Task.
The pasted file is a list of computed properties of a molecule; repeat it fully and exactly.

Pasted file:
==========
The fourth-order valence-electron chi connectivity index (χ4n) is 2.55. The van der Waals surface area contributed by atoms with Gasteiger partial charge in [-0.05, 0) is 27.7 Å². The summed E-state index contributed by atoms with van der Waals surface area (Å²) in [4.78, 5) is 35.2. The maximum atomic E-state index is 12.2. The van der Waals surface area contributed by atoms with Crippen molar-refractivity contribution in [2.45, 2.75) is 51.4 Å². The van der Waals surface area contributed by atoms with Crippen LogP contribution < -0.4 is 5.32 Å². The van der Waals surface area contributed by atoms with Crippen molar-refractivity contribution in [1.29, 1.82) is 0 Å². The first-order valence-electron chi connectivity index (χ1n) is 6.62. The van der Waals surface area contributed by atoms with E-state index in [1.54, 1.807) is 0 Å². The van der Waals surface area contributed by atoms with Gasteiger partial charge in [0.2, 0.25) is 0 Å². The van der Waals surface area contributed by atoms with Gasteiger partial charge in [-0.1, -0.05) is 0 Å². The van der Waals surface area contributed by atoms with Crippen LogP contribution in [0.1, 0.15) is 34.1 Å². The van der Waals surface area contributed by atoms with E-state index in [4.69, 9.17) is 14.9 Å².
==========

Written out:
The fourth-order valence-electron chi connectivity index (χ4n) is 2.55. The van der Waals surface area contributed by atoms with Gasteiger partial charge in [-0.05, 0) is 27.7 Å². The summed E-state index contributed by atoms with van der Waals surface area (Å²) in [4.78, 5) is 35.2. The maximum atomic E-state index is 12.2. The van der Waals surface area contributed by atoms with Crippen molar-refractivity contribution in [2.45, 2.75) is 51.4 Å². The van der Waals surface area contributed by atoms with Crippen LogP contribution < -0.4 is 5.32 Å². The van der Waals surface area contributed by atoms with Crippen molar-refractivity contribution in [1.29, 1.82) is 0 Å². The first-order valence-electron chi connectivity index (χ1n) is 6.62. The van der Waals surface area contributed by atoms with E-state index in [1.54, 1.807) is 0 Å². The van der Waals surface area contributed by atoms with Gasteiger partial charge in [0.2, 0.25) is 0 Å². The van der Waals surface area contributed by atoms with Gasteiger partial charge in [-0.1, -0.05) is 0 Å². The van der Waals surface area contributed by atoms with Crippen LogP contribution in [0.1, 0.15) is 34.1 Å². The van der Waals surface area contributed by atoms with E-state index in [4.69, 9.17) is 14.9 Å².